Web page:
- April 29, 2019
Are you an Australian? Are you running business overseas? Then you are taxed on your worldwide income. It means you have to report all income you receive from foreign business activities on your Australian tax return. The tax treatment of your income depends on a number of factors, such as whether your activities are carried out in a listed country, including the United Kingdom, Canada, France, Germany, Japan, New Zealand, United Kingdom and United States of America.
Australian-owned subsidiaries incorporated in another country
For overseas subsidiary, if they do not meet the ‘active income test’, the Australian owner may be taxable in Australia under Australia’s controlled foreign company (CFC) rules on certain kinds of income earned by the subsidiary, such as dividends and interest. If the overseas subsidiary is resident in one of the listed countries, such as the United Kingdom, the Australian owner is taxable on fewer kinds of income than for countries that are not listed, such as Singapore.
Reporting income from international transactions
If you have assessable income from overseas, you must declare it on your Australian tax return. If you have paid foreign tax in another country, you may be entitled to an Australian foreign income tax offset. Please aware you need to report any foreign employment income you receive that is exempt from Australian tax because we may take it into account to work out the amount of tax you are liable to pay on both your Australian and foreign income. Before we calculate your income and deductions, we convert all your foreign income, foreign deductions and foreign tax paid into Australian dollars first.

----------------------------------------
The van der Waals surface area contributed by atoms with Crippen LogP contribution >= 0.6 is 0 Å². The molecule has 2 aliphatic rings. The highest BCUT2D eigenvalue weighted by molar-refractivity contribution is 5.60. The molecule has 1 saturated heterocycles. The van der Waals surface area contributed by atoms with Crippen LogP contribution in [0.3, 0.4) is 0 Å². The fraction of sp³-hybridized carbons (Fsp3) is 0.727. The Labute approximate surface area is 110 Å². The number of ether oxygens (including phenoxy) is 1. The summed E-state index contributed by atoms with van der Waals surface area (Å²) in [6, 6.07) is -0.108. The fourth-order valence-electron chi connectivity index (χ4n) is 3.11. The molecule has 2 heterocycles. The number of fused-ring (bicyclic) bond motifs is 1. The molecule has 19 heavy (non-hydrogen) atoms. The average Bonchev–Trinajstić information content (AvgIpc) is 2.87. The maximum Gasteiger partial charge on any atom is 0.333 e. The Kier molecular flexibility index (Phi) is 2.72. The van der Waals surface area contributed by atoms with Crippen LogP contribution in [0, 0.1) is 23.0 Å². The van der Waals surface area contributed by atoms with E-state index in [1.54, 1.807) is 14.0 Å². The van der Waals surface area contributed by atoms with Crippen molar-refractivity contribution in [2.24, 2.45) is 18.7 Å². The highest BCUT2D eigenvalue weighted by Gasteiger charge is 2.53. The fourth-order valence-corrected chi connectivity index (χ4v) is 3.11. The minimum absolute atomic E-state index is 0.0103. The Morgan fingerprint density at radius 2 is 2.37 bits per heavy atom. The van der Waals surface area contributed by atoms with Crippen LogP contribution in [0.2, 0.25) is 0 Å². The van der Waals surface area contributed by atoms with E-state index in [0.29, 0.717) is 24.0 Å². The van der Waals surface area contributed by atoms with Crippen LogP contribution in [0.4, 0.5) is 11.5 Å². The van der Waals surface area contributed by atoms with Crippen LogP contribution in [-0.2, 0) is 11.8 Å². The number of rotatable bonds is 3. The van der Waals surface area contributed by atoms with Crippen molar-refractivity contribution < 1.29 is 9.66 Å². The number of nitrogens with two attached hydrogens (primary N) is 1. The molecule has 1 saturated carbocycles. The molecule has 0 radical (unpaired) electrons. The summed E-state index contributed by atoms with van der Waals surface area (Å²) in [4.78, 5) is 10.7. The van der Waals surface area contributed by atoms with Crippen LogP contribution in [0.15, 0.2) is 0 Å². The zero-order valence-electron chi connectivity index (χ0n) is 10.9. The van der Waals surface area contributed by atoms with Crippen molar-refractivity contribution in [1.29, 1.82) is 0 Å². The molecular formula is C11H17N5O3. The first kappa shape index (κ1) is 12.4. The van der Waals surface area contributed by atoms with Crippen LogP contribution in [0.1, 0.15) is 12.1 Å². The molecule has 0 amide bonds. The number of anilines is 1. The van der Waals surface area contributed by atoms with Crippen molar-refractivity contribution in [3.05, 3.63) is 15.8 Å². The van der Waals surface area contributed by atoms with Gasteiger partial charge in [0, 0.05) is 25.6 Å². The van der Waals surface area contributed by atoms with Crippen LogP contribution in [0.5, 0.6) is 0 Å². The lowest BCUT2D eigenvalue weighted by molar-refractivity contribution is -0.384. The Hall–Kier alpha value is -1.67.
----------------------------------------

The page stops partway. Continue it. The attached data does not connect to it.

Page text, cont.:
Non-assessable non-exempt business income
There are certain types of foreign business income you receive are not subject to Australian tax. They include:
- foreign income and gains in carrying on business at or through an overseas permanent establishment, unless the ‘active income test’ is not satisfied and the income or gains are certain kinds of income, such as dividends or interest. If the overseas permanent establishment is in one of the listed countries, fewer kinds of income are not exempt if the ‘active income test’ is not satisfied than for countries that are not listed
- equity distributions from a foreign company made after 16 October 2014 if you had a minimum 10% participation interest in the company
- dividends from a foreign company paid before 17 October 2014 if you had at least a 10% voting interest in the company.
If you are running business overseas, then there is much more you should know it, such as when you should complete an international dealings schedule , how specials rules may limit you debt deductions under thin capitalisation rules. It is good to plan it now for your future tax returns so that you can get the maximum benefit available under the law. Please book a consultation with us. (Source, ATO)
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